You can't wish the 1970s Los Angeles music scene back to life. But "Daisy Jones & The Six," the 10-part limited series that starts streaming March 3 on Amazon Prime Video (the first three episodes are available to binge immediately) spares no expense to make you think you can.
The behind-the-music drama of Fleetwood Mac, a real band that immediately evokes the '70s, becomes the template for the fictional "Daisy Jones & The Six," which sure has its moments over 10 hours but remains frustratingly hit or miss.
Based on the bestseller by Taylor Jenkins Reid, the docudrama, starring Riley Keough -- the grandchild of Elvis Presley -- as Daisy Jones, mirrors the musical and sexual tensions among band members that fired up Fleetwood Mac's multi-platinum 1977 album "Rumours."
Having started as a U.K. act with drummer Mick Fleetwood and guitarist John McVie and his vocalist wife Christine McVie, Fleetwood Mac later kicked off tumultuous changes by adding guitarist Lindsey Buckingham and his girlfriend, singer-songwriter-tambourine goddess Stevie Nicks, who sent the band soaring on the charts, sparking dish about her affair with the married Fleetwood.
"Daisy Jones & The Six" mixes things up just enough to avoid charges of exploitation, but there's no skimping on sex, drugs and rock 'n' roll. Like Nicks, Keough's Daisy Jones comes late to the band. A child of wealth and parental neglect, the rebellious, pill-popping, coke-snorting Daisy waits tables while struggling to make it on her own terms.
It's music producer Teddy Price (a terrific Tom Wright) who offers to shape her talent. "I don't need shaping," snaps Daisy with the fire we expect from Keough, whose performances in "It Comes at Night," "American Honey" and "Zola" are filled with the ferocity and feeling that mark a talent to watch. She's mesmerizing at showing the sad eyes that negate Daisy's radiant smile.
At first Daisy resists Teddy's efforts to connect her with The Six, a Pittsburgh band fronted by Billy Dunne, played with brooding rock star charisma by Brit actor Sam Claflin ("The Hunger Games," "Enola Holmes"). Like Keough, Claflin had no experience singing on screen. And it shows, though their acting is strong enough to blow past that obstacle.
Billy sees no need for Daisy. He's thinks he's doing just fine in LA with his brother Graham (Will Harrison) and their bandmates, Eddie Roundtree (Josh Whitehouse), Warren Rhodes (Sebastian Chacon) and newbie keyboardist Karen Sirko, well played by London model Suki Waterhouse.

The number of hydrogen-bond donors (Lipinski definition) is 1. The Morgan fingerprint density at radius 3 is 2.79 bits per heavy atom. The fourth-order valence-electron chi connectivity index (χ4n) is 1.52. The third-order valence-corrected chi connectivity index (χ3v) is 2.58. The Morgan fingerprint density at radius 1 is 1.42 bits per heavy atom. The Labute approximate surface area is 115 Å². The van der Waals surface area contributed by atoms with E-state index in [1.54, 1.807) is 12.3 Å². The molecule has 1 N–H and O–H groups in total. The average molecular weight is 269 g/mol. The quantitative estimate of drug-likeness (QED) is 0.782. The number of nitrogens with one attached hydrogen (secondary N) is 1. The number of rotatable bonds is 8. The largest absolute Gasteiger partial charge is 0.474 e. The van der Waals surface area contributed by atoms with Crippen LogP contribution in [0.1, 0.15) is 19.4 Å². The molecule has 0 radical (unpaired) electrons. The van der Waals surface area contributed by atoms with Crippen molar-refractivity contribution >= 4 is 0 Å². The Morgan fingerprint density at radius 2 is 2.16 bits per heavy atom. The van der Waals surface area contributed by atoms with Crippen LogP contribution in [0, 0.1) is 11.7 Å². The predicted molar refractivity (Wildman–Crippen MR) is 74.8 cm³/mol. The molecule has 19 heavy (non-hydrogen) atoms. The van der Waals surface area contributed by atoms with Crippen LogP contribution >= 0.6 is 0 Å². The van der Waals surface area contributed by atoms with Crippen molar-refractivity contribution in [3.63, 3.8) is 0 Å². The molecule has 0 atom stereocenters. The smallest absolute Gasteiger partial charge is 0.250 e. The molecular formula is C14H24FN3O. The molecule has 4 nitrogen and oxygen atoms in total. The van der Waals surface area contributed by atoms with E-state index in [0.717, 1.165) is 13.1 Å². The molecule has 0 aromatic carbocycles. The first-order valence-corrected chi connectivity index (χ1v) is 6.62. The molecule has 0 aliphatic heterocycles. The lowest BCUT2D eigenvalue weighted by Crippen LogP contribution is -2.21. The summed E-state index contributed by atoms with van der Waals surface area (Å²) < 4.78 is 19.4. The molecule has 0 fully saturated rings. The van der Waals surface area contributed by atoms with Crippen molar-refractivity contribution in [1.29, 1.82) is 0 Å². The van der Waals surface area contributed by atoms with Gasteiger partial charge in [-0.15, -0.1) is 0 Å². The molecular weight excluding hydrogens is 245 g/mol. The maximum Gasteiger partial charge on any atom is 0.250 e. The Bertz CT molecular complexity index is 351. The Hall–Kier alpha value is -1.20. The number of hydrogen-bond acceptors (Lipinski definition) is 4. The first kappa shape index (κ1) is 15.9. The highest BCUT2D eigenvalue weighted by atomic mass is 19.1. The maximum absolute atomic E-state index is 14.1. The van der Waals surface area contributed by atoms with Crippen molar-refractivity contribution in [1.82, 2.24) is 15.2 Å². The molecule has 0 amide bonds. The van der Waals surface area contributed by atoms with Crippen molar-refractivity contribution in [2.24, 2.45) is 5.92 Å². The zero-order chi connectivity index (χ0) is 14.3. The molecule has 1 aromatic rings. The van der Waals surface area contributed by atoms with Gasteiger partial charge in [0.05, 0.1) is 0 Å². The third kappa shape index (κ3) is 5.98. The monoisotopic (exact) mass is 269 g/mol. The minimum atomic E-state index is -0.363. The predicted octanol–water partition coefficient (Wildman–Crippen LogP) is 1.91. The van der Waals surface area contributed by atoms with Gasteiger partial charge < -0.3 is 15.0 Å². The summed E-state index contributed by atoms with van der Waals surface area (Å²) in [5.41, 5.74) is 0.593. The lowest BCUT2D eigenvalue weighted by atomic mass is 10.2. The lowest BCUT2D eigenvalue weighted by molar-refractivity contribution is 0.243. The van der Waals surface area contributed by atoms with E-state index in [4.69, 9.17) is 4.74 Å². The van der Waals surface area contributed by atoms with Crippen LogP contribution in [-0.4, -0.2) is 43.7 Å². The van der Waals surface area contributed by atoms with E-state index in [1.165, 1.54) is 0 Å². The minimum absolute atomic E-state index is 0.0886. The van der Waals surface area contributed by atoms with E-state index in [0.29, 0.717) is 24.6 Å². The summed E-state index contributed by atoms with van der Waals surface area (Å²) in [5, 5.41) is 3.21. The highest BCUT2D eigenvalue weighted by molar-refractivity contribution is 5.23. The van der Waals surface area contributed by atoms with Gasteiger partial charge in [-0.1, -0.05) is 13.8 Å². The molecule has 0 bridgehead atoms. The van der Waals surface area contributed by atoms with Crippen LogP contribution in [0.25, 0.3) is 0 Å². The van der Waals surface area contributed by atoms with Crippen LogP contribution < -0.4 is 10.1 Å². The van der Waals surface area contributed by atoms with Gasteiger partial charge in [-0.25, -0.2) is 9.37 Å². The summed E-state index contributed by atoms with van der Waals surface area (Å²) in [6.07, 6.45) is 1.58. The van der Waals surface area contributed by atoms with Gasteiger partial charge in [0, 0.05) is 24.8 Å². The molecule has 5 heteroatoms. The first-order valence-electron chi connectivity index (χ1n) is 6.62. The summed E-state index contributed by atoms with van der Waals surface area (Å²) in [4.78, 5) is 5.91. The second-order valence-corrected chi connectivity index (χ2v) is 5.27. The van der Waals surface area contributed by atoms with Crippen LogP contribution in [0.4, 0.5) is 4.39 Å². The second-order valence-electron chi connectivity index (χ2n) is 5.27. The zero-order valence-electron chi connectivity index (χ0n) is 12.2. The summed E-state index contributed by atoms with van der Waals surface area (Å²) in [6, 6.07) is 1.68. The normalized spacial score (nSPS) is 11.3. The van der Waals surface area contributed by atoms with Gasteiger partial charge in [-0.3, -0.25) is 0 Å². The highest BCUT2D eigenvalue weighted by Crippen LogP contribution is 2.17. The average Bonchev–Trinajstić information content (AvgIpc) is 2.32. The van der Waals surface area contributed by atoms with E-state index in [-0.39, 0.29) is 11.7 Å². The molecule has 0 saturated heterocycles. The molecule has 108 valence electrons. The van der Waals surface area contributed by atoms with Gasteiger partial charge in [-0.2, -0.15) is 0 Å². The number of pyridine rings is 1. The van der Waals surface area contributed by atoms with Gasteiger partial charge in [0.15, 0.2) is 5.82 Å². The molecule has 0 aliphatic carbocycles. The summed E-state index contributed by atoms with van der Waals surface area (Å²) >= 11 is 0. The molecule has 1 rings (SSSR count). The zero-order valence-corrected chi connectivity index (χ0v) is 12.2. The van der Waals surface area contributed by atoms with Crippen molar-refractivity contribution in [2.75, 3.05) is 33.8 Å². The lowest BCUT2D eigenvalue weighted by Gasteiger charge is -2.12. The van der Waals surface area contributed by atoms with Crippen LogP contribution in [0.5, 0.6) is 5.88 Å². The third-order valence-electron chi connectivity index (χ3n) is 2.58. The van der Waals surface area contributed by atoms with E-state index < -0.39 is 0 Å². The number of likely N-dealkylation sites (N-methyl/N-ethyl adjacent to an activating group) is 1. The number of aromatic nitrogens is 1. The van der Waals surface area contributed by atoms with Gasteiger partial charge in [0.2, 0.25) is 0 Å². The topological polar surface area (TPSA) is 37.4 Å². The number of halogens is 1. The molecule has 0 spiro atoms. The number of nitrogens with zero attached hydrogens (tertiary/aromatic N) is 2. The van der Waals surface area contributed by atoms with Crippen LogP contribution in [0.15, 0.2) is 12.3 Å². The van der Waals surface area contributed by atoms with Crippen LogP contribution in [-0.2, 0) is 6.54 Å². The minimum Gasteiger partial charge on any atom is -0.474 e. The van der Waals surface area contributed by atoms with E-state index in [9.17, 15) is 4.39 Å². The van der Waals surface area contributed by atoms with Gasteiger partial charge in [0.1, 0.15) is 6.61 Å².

Though they are only five members, the band calls itself The Six because "5" is already taken and "six" sounds like "sex," of which there is plenty. Graham yearns for Karen who's attracted to heartthrob Billy who feels more for Daisy than his wife Camila (Argentine model Camila Morrone is quietly devastating), the mother of his child and the band's unofficial photographer and publicist.
Even Fleetwood Mac never had sexual tensions this complicated, which is the point, I guess. For added impact, James Ponsoldt ("The Spectacular Now"), who directs the first five episodes, keeps flashing ahead 20 years as the band members discuss for the first time why they broke up after their great success with "Aurora," their own album version of "Rumours."
There's no avoiding the slide into soft-rock cliches as the movie follows the pattern of rags-to-riches to druggy self-destruction that marks rock biopics from "Bohemian Rhapsody" to "Elvis."
Luckily, Keough and Claflin give their all to the love-hate dynamic between Daisy and Billy as each fights for band dominance. Unluckily, even the better earworms -- contributed by the gifted likes of Phoebe Bridgers, Marcus Mumford, Jackson Browne and Grammy winner Blake Mills -- can't match the vibrant "Go Your Own Way" pow of Fleetwood Mac.
"Daisy Jones & The Six" wins points as a nostalgia trip from dingy clubs to the roar of stadium crowds, from bedrooms to personal battlefields. But you'll feel more deeply hearing Stevie Nicks sing one lyric from "Landslide" then 10 hours of watching what should have been a bruising rock opera descend into a emo-ballad.